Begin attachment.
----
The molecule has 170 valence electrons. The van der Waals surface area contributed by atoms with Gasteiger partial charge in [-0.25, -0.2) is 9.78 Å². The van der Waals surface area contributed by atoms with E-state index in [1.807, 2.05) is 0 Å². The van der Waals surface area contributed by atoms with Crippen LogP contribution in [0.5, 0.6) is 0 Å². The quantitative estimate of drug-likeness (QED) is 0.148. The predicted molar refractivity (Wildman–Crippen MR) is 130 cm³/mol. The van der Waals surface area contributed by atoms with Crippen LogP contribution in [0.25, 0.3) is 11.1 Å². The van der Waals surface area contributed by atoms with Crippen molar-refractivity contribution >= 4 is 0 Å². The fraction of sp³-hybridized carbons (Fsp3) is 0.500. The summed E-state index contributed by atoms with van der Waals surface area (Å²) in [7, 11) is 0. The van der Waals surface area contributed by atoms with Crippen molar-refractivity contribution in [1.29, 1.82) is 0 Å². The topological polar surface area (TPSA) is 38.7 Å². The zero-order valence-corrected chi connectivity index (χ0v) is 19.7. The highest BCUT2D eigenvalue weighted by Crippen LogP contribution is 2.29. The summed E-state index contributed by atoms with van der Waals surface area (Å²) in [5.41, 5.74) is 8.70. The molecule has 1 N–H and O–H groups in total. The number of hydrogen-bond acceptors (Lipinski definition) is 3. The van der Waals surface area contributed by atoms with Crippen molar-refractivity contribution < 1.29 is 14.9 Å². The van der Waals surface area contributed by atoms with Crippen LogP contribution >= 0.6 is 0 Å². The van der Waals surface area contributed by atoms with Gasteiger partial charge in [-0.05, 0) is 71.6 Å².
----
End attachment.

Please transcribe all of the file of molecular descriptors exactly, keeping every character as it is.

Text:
The molecule has 170 valence electrons. The van der Waals surface area contributed by atoms with Gasteiger partial charge in [-0.25, -0.2) is 9.78 Å². The van der Waals surface area contributed by atoms with E-state index in [1.807, 2.05) is 0 Å². The van der Waals surface area contributed by atoms with Crippen LogP contribution in [0.5, 0.6) is 0 Å². The quantitative estimate of drug-likeness (QED) is 0.148. The predicted molar refractivity (Wildman–Crippen MR) is 130 cm³/mol. The van der Waals surface area contributed by atoms with Crippen LogP contribution in [0.25, 0.3) is 11.1 Å². The van der Waals surface area contributed by atoms with Crippen molar-refractivity contribution >= 4 is 0 Å². The fraction of sp³-hybridized carbons (Fsp3) is 0.500. The summed E-state index contributed by atoms with van der Waals surface area (Å²) in [7, 11) is 0. The van der Waals surface area contributed by atoms with Crippen molar-refractivity contribution in [1.29, 1.82) is 0 Å². The topological polar surface area (TPSA) is 38.7 Å². The zero-order valence-corrected chi connectivity index (χ0v) is 19.7. The highest BCUT2D eigenvalue weighted by Crippen LogP contribution is 2.29. The summed E-state index contributed by atoms with van der Waals surface area (Å²) in [5.41, 5.74) is 8.70. The molecule has 1 N–H and O–H groups in total. The number of hydrogen-bond acceptors (Lipinski definition) is 3. The van der Waals surface area contributed by atoms with Crippen molar-refractivity contribution < 1.29 is 14.9 Å². The van der Waals surface area contributed by atoms with Crippen LogP contribution >= 0.6 is 0 Å². The van der Waals surface area contributed by atoms with Gasteiger partial charge in [-0.05, 0) is 71.6 Å².